Given Harold Ford Jr.'s peculiar voting pattern in recent weeks (last month, he voted in favor of the Bush administration's bankruptcy bill), the congressman's failure to vote at all for the budget measure passed by the House last Friday might be considered by many Democrats -- who are the majority in his district -- as something of a plus. That Republican budget, of course, includes clauses that pave the way for oil drilling in parts of the Alaskan wildlife refuge, as well as a new round of tax cuts balanced on the backs of the poor, who in turn get huge cuts in Medicaid and other entitlements.
The budget was passed by a narrow 214-211 margin, with Congressman Ford one of just 10 members who failed to show up for the vote. The congressman told The Commercial Appeal that his absence was the result of "a previous commitment to be in Tennessee" on the night of the budget vote. He did not mention that that commitment involved attendance at Tennessee House Speaker Jimmy Naifeh's Coon Supper in Covington, a city outside the boundaries of his Ninth District.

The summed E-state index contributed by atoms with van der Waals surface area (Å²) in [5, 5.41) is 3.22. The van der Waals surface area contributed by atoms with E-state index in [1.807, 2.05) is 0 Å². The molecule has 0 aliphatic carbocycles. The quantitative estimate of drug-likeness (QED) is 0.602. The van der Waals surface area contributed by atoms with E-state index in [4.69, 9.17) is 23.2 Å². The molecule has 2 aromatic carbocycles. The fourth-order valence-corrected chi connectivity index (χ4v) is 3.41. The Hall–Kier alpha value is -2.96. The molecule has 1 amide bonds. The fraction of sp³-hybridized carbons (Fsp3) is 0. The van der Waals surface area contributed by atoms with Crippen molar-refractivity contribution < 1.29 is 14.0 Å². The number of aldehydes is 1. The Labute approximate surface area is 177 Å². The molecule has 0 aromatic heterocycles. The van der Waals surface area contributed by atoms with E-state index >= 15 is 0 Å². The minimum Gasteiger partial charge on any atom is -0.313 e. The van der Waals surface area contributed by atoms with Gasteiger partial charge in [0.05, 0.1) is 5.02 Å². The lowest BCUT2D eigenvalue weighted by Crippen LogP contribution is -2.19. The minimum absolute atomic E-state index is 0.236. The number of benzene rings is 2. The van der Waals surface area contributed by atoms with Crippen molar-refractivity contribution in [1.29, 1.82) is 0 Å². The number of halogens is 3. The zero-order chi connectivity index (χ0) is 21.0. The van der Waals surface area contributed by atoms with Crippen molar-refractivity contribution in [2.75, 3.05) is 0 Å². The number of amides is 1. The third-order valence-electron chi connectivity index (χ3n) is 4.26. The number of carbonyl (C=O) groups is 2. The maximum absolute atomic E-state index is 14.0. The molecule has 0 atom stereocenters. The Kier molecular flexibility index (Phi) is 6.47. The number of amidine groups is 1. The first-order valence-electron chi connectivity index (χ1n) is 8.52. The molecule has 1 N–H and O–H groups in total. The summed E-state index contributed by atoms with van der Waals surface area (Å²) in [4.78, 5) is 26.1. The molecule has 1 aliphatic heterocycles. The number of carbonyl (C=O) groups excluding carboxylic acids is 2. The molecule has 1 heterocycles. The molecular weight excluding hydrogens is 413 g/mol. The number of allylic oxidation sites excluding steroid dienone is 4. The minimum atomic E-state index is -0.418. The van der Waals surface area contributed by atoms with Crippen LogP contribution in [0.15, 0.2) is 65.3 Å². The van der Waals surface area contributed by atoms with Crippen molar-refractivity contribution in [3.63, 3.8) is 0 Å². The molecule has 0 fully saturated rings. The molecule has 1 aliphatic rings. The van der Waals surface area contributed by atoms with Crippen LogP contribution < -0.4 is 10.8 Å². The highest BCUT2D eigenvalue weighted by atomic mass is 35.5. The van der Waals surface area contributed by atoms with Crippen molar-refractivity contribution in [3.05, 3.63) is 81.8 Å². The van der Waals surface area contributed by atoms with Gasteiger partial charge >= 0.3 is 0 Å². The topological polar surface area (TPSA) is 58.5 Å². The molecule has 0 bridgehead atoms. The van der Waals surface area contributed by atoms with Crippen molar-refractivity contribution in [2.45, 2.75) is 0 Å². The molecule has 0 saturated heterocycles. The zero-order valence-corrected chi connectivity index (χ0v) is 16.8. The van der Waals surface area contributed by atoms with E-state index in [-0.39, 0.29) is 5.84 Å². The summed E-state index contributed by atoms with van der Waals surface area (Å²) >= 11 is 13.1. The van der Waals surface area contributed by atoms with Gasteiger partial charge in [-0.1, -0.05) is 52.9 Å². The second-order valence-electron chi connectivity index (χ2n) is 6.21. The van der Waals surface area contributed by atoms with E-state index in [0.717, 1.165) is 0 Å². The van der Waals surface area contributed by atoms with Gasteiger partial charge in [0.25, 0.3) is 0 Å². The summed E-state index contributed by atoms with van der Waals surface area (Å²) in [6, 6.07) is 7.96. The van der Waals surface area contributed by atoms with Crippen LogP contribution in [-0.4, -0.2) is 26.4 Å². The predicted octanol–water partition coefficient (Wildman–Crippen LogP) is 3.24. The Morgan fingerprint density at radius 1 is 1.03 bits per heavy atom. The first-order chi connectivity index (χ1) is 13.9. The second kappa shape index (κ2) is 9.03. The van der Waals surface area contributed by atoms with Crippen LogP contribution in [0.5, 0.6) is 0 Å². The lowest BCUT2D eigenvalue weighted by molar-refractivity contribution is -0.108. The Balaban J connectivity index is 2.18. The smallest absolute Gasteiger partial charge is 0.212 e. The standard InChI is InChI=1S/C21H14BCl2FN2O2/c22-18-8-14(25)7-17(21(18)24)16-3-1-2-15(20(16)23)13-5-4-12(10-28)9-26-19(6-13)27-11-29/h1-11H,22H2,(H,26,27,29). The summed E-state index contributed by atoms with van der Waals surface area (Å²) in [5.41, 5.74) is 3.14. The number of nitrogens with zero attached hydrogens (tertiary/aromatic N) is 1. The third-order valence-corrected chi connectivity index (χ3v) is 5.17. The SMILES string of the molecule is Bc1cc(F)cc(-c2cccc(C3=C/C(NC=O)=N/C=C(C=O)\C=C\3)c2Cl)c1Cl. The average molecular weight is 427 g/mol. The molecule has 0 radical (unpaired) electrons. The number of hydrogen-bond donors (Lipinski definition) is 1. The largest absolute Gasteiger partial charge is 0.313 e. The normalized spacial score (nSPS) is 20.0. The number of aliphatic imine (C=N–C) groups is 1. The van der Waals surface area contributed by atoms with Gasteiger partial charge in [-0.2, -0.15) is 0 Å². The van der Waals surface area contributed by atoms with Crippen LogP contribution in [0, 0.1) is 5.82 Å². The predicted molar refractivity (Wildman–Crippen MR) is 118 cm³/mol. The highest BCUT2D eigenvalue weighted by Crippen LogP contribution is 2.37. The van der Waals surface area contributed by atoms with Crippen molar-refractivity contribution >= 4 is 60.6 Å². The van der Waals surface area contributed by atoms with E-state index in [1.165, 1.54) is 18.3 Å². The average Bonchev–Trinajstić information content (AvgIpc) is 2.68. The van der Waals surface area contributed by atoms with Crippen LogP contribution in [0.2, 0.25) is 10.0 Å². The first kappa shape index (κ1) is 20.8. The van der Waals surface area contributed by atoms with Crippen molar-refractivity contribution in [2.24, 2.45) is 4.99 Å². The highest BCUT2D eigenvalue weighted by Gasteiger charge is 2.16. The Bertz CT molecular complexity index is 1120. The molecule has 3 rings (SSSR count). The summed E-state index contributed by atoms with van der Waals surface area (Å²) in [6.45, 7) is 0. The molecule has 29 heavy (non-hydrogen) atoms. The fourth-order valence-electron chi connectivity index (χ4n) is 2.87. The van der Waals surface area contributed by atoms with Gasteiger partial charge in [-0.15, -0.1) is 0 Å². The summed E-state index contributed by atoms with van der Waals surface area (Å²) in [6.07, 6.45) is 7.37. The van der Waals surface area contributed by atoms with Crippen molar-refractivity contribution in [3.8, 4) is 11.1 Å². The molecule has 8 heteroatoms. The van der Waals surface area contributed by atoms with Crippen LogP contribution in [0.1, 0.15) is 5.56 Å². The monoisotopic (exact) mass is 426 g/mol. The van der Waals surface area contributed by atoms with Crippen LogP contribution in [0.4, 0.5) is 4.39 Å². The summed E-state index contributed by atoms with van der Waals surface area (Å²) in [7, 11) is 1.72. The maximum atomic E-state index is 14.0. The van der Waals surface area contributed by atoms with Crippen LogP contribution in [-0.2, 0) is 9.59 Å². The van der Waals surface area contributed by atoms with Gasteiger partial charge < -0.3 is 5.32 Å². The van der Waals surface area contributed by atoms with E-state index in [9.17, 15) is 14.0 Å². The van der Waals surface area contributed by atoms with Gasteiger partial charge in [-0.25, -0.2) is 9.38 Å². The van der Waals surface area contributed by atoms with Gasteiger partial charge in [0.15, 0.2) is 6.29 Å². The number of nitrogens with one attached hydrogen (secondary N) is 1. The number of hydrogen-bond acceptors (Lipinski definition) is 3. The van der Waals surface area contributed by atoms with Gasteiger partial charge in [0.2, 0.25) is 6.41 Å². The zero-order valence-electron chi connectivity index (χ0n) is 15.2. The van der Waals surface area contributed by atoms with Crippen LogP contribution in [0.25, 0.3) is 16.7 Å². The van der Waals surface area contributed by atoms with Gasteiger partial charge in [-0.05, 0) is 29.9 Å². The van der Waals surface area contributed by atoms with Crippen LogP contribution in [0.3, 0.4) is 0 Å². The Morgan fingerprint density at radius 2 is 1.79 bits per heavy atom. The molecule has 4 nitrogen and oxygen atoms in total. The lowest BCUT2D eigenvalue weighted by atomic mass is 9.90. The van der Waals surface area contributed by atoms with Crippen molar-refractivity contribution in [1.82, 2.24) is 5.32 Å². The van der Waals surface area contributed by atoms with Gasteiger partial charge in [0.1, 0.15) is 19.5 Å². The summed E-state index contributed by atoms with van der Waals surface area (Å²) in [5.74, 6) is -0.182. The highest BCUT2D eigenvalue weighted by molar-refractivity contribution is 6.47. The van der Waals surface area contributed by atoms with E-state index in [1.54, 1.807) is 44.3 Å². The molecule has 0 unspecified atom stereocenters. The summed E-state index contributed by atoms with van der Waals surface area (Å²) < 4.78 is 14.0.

It is no secret that Ford has set his sights on Bill Frist's Senate seat in 2006 and that his quest for that position is currently taking him far and wide across the state. Fair enough. But when his attempts to further his political career involve failing to register a vote on a critical measure in Congress on behalf of his Memphis constituents, he does every citizen of the Ninth District, Republican or Democrat, a disservice.
Let us clarify somewhat the nature of this disservice -- in which Ford, to be sure, had company. There were 10 absentees; six of them, besides our own congressman, were Democrats. Presumably, a majority were opposed to the budget. If Ford and the others had been in Washington to cast a vote, the budget would have presumably failed.
Alternatively, if Ford -- who prides himself on his accessibility to the folks across the aisle -- had been there and had been able to talk a single Republican into a change of heart, the vote would have been tied.
By such action -- and inaction -- is history made.
This week it starts in earnest — the questioning. You can't escape it. It comes from your spouse, your kids, your parents — at the breakfast table, in the car, on the phone, via email: "What do you want for Christmas?" ...